Not enough stock mean that more and more pastures or paddocks get a longer period of rest than they should. Too much rest for plants in most areas of the world leads to excessive oxidizing plant residue, which eventually suffocates and kills the new plants trying to come up from underneath from tillers or seeds.
So I say that if you're still adamant about not slaughtering any animals, but end up with having deadstock that die from disease, predators, or old age, you simply MUST find a source to bring in new animals to train and incorporate in your grazing plan to continue to keep the land and other life upon it healthy and thriving.
Pastures and Rangelands Need Long-Term Management
If you do not have such a source, or even if you do not intend to find such a source to ensure the long-term management of the land in your care, then we have a very big problem. We have an even more significant problem if you maintain to be of the fundamentalist belief that all domestic animals, particularly those considered to be farmed animals, should eventually cease to exist.
While I could go off on a big ol' tangent about how bad it is to even believe such a thing--because it really is bad, and in my opinion, rather selfish, among other things--there's something more pressing that I'm concerned about when it comes to pasture or rangeland management. The problems won't be immediate, but they eventually raise their ugly heads when it's too late.
You see, when you are planning on managing a piece of land with its integrity, health, biodiversity, and soil carbon-capturing capacity in mind, among other things, you simply cannot be planning things for short-term; such as, for as long as you can have animals to "rescue" and have live on your farm "sanctuary." It's imperative that you think long-term. Anticipate that the piece of ground that you hold in your care is going to be managed over not just 10 years, but rather 30, 50, or even 100 years from now. The management strategies, principles and practices will need to passed down from one land care-taker to another. However, if any of that is not a long-term goal of yours, then as I said above, we have a big problem.
Having poorly-adapted animals that need the extra TLC may not be a good long-term solution for good pasture or rangeland management. I may be off when I say that, but with these "pampered" animals getting what they need from the extra feed you're giving them regularly, and some from pasture or rangeland, they may inadvertently be selecting for some plants and against others, and you may also inadvertently not create the sufficient grazing pressure on your pastures as you think you are. Quite possibly you may end up with weed issues not seen before, or a need to rejuvenate some pastures due to management flaws you may not be paying attention to.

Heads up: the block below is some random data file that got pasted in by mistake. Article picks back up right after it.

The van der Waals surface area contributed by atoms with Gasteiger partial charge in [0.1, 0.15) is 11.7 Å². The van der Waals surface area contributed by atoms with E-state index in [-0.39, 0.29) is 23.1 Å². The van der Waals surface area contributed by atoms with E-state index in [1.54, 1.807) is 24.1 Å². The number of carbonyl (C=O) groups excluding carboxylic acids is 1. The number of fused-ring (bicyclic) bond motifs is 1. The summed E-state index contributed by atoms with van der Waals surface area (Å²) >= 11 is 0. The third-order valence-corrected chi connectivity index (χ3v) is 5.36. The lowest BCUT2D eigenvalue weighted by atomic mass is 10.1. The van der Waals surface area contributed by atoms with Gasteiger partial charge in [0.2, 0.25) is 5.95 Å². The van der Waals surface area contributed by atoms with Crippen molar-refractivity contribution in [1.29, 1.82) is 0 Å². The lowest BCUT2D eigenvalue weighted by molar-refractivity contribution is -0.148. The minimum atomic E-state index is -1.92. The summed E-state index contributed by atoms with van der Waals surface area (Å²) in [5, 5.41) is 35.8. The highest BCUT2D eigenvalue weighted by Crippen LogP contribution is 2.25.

Let's look at yourself and the animal side of the equation. If you can't juggle caring for unadapted livestock, managing your pastures properly, managing your finances to ensure animals have enough and the right feed to keep them healthy, and managing other things on the farm itself (to continue keep the farm afloat and most importantly, be able to take care of yourself and your own needs), you will fail. Even if you gather enough help to carry the burden. Because in the end, over the long-term, it may very well end up being a lot more work than you had ever anticipated, and a lot more fighting with Nature, in more ways than one, than you ever imagined. It gets tough on both you and the animals in your care, and most likely even your pastures.
If your ultimate goal is really, to be a contributing member to the cease-to-exist "animal rights" club of the world, I wouldn't doubt that your pastures are going to further decline in biodiversity, ecological integrity, among other things. Not all of it may even go into forest, particularly if the land being managed was historically some form of arid, or semi-arid grassland or savannah. Instead, without sufficient grazing pressure applied strategically (coupled with strategic rest periods), that land could very well undergo desertification, degradation, shrub and weed invasion, and a host of other problems. We are seeing it already with land that has been poorly managed, under-utilized, over-grazed, over-rested... It's here, it's visible, and I have no doubt that the same fate will happen on the land held by those who have a vested interest in the constant vilification and the ensuring of the extinction of all livestock.
The people who maintain this fundamentalist mindset concerned with long-term pasture and/or range management is a goal destined to fail, because it isn't a goal at all. They definitely are not good stewards of the land, nor good grazing managers to boot. They certainly also have no interest in maintaining these qualifications nor, therefore, the very integrity of the land base in their care for generations to come.
Quite frankly, I've a mind to state that those kind of people should stay the hell away from any animal whatsoever, and stick with growing fruits, nuts, and vegetables in their "veganic" permaculture gardens. Leave those animals in the hands of those far better qualified and more mindful in how to raise them, from birth to death, and in how to make the best decisions for them based on various factors and values that rarely often involve frivolous emotional appeals of which may end up doing more harm than good.